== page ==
If they've been very loved members of the family it will be a lot more upsetting and stressful for them to be re-homed and left by their human than to adjust to a change at home.

I'm trying very hard not to judge but I would never kick out existing members of my family (which is what pets are)...

stumblymonkey Tue 13-Dec-16 19:18:23

Also I hate to point out that the 10 year old boy's chances of finding a home anytime soon are not brilliant. If you take him in, he's likely to be in a pen for months sad

Can you try:

- Keeping them in separate parts of the house
- Reinforcing good behaviour with each other with treats
- Making sure you give them both lots and equal attention
- Observing their behaviour and whether they are falling out about specific things (e.g. Bullying over food or litter trays)

Surely at the absolute worst you only need to re-home one of them?

stumblymonkey Tue 13-Dec-16 19:24:18

Sorry, me again....

It is more likely that the ten year old used to be more dominant but now he's slowing down the younger cat is asserting its dominance and therefore challenging the pecking order.

It's very unlikely to be your pregnancy.

HalfwayToFifty Wed 25-Jan-17 11:30:25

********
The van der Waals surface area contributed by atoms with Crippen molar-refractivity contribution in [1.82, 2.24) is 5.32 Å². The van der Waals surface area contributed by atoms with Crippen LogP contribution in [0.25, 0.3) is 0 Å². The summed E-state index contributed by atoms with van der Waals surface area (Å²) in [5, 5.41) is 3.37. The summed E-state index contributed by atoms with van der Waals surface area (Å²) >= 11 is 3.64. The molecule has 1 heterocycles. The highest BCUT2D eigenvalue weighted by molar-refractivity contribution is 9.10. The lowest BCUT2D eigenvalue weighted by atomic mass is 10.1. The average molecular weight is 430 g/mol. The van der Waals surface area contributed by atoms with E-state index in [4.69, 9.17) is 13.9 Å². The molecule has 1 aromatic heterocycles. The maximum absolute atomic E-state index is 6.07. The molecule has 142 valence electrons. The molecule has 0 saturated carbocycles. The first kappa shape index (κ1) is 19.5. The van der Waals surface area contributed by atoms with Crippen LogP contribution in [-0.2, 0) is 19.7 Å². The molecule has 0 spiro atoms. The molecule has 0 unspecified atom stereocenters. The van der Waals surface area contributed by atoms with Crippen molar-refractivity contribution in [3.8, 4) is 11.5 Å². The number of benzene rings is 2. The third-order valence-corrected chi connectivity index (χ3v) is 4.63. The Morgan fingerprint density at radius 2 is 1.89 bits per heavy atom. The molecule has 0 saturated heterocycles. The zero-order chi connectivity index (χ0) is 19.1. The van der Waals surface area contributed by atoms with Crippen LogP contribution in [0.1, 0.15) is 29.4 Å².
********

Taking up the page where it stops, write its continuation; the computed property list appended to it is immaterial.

I feel for you. I'm currently getting shamed on here because I have to rehome my cat.
My cat changed through both my pregnancies. She hated me when pregnant with Ds and wouldn't go near him as a baby. When pregnant with Dd she couldn't get enough of me and now she's always checking up on the baby.
What you are having to do is hard and painful. I'm feeling it to. But of course, because our pets are not our first priority we get abuse on here. I wish I could help. But just wanted to show support.

AC14MUZ Tue 04-Apr-17 10:37:07

I feel so sorry for you, I know this is not an easy decision to make or one you will have done lightly so rather than have people shame you, it would be more helpful if they could put their efforts towards finding your furry babies a new loving family. To give up a pet is heartbreaking, I've not had to do so myself so I can only imagine what you are going through.

I hope you find a loving home soon if you haven't done so already and I hope that you find away to cope with the loss, like Halfwaytofifty I just want to show my support as haters only make it harder.

Wishiwasmoiradingle2017 Tue 04-Apr-17 10:39:17

Have you been ill advised that you shouldn't have cats when you have a baby?

Eatingcheeseontoast Tue 04-Apr-17 10:46:41

I had to rehome a cat due to a house move - I asked around friends and eventually found someone who had just lost a cat and was happy to take him - I paid his insurance for 3 months and also arranged for the microchip info to be changed.

It helped knowing he was going to a good home!

MaidenMotherCrone Tue 04-Apr-17 11:10:49

If you were suggesting rehoming one of the boys for the good of the other you might have had more favourable responses but to use your pregnancy as an excuse isn't going to go down well.